Imagine you are in a grocery store; you go up and down the aisles filling your cart with various items, a combination of your needs and wants. You get to the checkout and as the items are being run through you realize that you don’t have enough cash to pay for it all; oh yah, in this scenario you actually use cash to pay for things. You are now faced with a choice, you can quickly scan over the items and pick which ones to get rid of, most likely this will be in the ‘wants’ category, or you can pull out the credit card and go into debt for it.This is how we typically live our lives; we make our choices then deal with the consequences afterwards. Considering the average Canadian debt level sits at around 167% of income, it would seem that we are heavily dependent on the debt option to get us through. As a result, debt levels rise and the ‘wants’ suffer. Now imagine that before you entered that grocery store, you knew exactly what you were going to buy and you knew that you would not have enough money to pay for it all outright. Now you have more options, you can be proactive instead of being reactive. You still have the same two options as before:
I was recently told a wonderful story about a young woman who came across our book “Life, By The Pie – Financial Management, Managing the Ingredients of Your Life”; the book inspired her and her husband to examine their life. They decided they were going to try to live their dream of traveling around the world and use Life By The Pie™ to help them do it. They quit their jobs, sold their house and
One of the most valuable lessons I ever learned came from a University economics course; since then, Opportunity Cost has turned out to be the driving force behind all my spending decisions and is at the heart of the Life By The Pie™ philosophy. Your Opportunity Cost is the cost of choice, the trade-off between choosing one thing over another. Specifically, your Opportunity Cost is identified as your next best option.
We actually have quite a lot of choice in our lives, the problem is most of those choices aren't very viable or desirable. You could, for example choose not to...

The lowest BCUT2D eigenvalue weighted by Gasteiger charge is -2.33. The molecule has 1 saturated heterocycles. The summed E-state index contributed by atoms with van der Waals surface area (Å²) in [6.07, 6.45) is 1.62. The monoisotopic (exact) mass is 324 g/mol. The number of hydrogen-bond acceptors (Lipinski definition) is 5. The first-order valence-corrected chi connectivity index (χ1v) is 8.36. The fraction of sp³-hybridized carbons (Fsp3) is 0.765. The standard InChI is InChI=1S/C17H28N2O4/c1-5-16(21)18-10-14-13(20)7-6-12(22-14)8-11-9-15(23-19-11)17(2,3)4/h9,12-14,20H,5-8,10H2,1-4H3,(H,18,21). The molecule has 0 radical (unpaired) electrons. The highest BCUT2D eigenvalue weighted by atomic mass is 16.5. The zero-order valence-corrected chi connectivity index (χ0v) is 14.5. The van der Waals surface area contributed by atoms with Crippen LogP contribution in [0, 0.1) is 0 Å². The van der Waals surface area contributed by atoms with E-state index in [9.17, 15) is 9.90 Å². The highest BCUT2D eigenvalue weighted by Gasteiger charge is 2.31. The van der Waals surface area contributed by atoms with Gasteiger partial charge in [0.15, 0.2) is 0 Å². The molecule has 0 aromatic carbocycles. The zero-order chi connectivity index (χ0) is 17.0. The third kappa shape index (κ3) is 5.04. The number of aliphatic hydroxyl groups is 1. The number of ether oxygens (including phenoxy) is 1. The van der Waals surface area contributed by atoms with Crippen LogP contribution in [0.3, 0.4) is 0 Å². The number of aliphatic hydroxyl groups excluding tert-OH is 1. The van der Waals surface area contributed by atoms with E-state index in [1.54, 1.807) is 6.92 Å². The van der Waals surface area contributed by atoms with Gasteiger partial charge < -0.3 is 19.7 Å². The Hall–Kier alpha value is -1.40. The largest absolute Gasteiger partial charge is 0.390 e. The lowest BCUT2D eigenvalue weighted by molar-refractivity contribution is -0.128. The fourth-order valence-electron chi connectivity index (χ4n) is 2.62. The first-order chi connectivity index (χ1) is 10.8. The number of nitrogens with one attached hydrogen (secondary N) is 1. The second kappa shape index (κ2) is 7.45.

With the Tax Free Savings Account still being a relatively new thing, many people may be left wondering
“Registered Retirement Savings Plan or Tax Free Savings Account? What's the difference and how can I choose which one is right for me?” In fact, it may not be a question of which one, but of what balance. TFSA's offer tax free earnings, whereas RRSP's are tax deferred. RRSP contributions are deducted from your taxable income, effectively reducing the amount of income you have to pay tax on; however, when you take this money out later in retirement, you pay tax on it then. So the question, “RRSP or TFSA?” depends on
With the average Canadian debt level at 162% of disposable income, debt might be the most important thing to talk about. We have developed and fostered a culture of "now", and with the availability and ease of use of credit “now” has become more and more pervasive and it comes at a cost. So what is the cost of "now"? That depends and this might be a good place to start the conversation. What does credit cost? In the olden days, if you wanted to buy something you simply had to save up until you had enough money to buy it. Now, you can just swipe a card and be off enjoying your new purchase; but just how much that purchase will cost you depends on what interest rate you pay and on how long it takes you to pay that balance off.
The average credit card balance sits at around
It may seem needless to say, but it’s cheaper to start earlier; for whatever you’re saving for starting sooner allows you to put a smaller amount aside on a regular basis and that sum will earn more interest over its lifetime. In the case of education savings you have some extra options. Take the CESG for example; what is the CESG you ask? The Canada Education Savings Grant, of course. This is a terrific program that will beef up your education savings. The CESG will add 20% to your RESP contributions, up to a yearly maximum of
Although the answer may seem obvious, the word budget is quite often misused and misunderstood. To begin, what you spend your money on IS your budget; good or bad, whether you know it or not. For this reason a budget cannot be created so much as it can be modified.
Trying to set a budget, without fully knowing where all of your money is going leads to significant problems; you may see short term success, but in the long run the budget is doomed to fail simply because it’s not in line with your reality. Let’s say you can accurately list 80% of all your expenses; if you were to ‘create’ a budget based on those expenses, you’re going to run out of money. Something is going to have to pay for the remaining part of your life that has not been accounted for; that something
The Life By The Pie™ system enables you to take control of your finances in a unique way as it is financial management with fulfillment in mind - your fulfillment (what a concept).
The laws of money may be willing the battle with you, but you have not yet lost the war. By making daily decisions to win back more control of your life, you can be inspired to see a brighter future. A future that is consistent with your true taste; a pie made to your own liking and taste.
If you become inspired, you may chose to inspire others - help them to take more control of their lives and make a pie of their own.